This morning as I went for a run I witnessed — indeed experienced — the most diabolical form yet. It only occurs when the thermometer is all over the place, warm enough for liquid water to stick around close to the ground yet cold enough for the water to freeze when exposed to the air.
What happens on the sidewalks is that certain squares of concrete that are askew and lower than grade fill with near-freezing water. A very thin layer of ice non-uniformly covers this water and looks distressingly like the textured surface of the sidewalk itself. So you never quite know if what you are about to step in is solid or liquid and (here’s the kicker) how deep it all is. To make it a real gauntlet-run the edges of the sidewalk are piled high with snow. So you get shoes soaken with water that is trying desperately to become ice. And a bonus: windblown ice pellets that impact the face like a fragmenting comet hitting the moon.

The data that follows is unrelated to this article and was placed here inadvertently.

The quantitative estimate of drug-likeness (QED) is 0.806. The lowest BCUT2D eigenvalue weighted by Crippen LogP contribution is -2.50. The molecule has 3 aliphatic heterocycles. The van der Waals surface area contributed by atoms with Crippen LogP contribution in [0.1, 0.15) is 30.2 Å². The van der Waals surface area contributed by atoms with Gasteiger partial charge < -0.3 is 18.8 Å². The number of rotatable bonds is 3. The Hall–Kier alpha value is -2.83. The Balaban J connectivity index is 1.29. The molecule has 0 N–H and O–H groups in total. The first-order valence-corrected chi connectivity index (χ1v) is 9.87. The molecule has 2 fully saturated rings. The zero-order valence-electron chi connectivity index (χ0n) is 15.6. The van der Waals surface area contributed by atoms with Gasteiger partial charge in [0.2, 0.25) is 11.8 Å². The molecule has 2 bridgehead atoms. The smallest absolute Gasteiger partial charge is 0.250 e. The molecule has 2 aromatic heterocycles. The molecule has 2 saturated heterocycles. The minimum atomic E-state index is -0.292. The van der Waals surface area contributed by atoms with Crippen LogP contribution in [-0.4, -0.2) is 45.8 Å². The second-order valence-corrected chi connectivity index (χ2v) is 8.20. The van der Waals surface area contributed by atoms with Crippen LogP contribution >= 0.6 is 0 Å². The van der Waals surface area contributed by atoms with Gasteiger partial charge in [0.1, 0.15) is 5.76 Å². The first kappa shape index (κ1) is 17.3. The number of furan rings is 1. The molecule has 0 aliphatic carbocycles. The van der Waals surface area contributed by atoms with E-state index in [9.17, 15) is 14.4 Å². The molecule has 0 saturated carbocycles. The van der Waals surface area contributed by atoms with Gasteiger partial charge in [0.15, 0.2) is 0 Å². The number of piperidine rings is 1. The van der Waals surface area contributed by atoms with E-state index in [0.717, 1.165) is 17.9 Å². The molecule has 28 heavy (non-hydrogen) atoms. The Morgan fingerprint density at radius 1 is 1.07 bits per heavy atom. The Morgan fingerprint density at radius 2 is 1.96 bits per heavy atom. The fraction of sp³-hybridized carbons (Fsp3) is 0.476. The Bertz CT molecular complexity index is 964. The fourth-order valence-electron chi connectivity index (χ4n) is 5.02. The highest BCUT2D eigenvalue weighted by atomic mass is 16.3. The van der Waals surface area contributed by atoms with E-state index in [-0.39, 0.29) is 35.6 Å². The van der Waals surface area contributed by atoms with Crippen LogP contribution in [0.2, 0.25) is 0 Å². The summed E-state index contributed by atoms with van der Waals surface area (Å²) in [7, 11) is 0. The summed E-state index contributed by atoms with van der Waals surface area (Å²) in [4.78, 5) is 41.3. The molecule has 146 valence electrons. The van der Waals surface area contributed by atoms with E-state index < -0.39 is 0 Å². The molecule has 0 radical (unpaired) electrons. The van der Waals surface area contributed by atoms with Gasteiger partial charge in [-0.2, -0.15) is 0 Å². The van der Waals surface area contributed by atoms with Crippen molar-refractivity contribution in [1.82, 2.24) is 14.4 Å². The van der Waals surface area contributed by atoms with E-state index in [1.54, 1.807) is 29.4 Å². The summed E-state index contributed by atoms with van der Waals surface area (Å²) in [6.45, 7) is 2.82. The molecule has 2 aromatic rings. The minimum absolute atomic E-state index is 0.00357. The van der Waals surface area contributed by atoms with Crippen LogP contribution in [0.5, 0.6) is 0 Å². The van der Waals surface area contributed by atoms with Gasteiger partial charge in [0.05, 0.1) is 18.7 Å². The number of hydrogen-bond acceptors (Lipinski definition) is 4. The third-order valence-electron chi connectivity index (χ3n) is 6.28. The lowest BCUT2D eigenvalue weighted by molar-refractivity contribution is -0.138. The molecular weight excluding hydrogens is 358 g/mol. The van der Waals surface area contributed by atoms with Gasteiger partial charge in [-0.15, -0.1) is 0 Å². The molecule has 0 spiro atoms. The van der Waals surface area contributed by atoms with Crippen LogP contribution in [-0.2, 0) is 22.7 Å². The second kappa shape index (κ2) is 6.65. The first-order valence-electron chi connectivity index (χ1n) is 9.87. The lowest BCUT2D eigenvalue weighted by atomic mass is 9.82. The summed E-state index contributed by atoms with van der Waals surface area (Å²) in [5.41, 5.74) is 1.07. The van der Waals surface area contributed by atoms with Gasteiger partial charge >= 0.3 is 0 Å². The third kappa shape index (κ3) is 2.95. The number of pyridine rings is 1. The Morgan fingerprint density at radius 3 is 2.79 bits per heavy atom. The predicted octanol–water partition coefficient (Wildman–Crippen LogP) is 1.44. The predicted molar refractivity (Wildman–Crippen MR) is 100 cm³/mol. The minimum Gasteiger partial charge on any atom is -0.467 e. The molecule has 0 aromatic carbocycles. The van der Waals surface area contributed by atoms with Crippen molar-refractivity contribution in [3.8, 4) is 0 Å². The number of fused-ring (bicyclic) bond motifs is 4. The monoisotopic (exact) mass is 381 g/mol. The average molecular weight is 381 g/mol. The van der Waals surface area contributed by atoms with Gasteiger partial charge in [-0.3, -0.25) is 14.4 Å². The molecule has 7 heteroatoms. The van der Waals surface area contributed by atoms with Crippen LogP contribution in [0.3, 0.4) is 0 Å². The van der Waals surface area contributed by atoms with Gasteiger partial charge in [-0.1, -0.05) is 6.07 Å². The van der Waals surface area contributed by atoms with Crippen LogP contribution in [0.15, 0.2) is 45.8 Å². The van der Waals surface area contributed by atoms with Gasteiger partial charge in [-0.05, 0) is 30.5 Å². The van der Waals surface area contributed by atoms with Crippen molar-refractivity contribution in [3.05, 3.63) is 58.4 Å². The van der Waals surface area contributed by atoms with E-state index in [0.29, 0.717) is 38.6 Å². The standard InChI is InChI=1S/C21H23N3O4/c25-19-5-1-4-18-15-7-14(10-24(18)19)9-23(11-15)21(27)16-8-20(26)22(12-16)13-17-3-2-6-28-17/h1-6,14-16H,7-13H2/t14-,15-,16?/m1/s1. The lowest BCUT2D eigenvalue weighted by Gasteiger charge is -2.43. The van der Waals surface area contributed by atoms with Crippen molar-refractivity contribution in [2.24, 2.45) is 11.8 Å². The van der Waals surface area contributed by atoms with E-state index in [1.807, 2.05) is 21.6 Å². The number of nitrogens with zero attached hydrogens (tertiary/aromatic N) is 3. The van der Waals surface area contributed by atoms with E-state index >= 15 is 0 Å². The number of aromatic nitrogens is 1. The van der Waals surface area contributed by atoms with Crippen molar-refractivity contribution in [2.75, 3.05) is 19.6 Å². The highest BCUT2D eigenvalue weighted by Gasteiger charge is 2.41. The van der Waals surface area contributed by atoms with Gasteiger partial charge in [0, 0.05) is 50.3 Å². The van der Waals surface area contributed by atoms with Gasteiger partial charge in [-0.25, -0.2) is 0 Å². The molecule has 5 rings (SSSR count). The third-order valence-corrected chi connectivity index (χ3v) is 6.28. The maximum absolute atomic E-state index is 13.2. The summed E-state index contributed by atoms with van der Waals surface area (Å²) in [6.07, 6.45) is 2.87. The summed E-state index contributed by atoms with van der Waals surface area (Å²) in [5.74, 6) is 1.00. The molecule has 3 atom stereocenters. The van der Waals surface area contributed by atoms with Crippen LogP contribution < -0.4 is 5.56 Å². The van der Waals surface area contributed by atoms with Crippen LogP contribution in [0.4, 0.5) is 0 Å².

The ultimate indignity comes only on the coldest runs though. I wear a little hat with ear flaps that fasten under my chin. Even on subzero days one sweats when running and the sweat from my head channels down the flap-straps ending at the fastener. Slowly this saline sweat freezes and, as more and more pours off my head, a little icicle comes to form. By the end of, say, a six mile run I have an icicle several inches long swinging from side to side from my chin. Quite comical, a cross between Frosty the Snowman and Fu Manchu.
Did I mention we’re expecting the heaviest snowfall today in nine years?
In English graduate school my main focus was on technologies of writing, specifically the printing press. Imagine my surprise, then, to learn that I live right around the corner from the nursery (if not actual birthplace) of another such technology: the mechanical pencil.*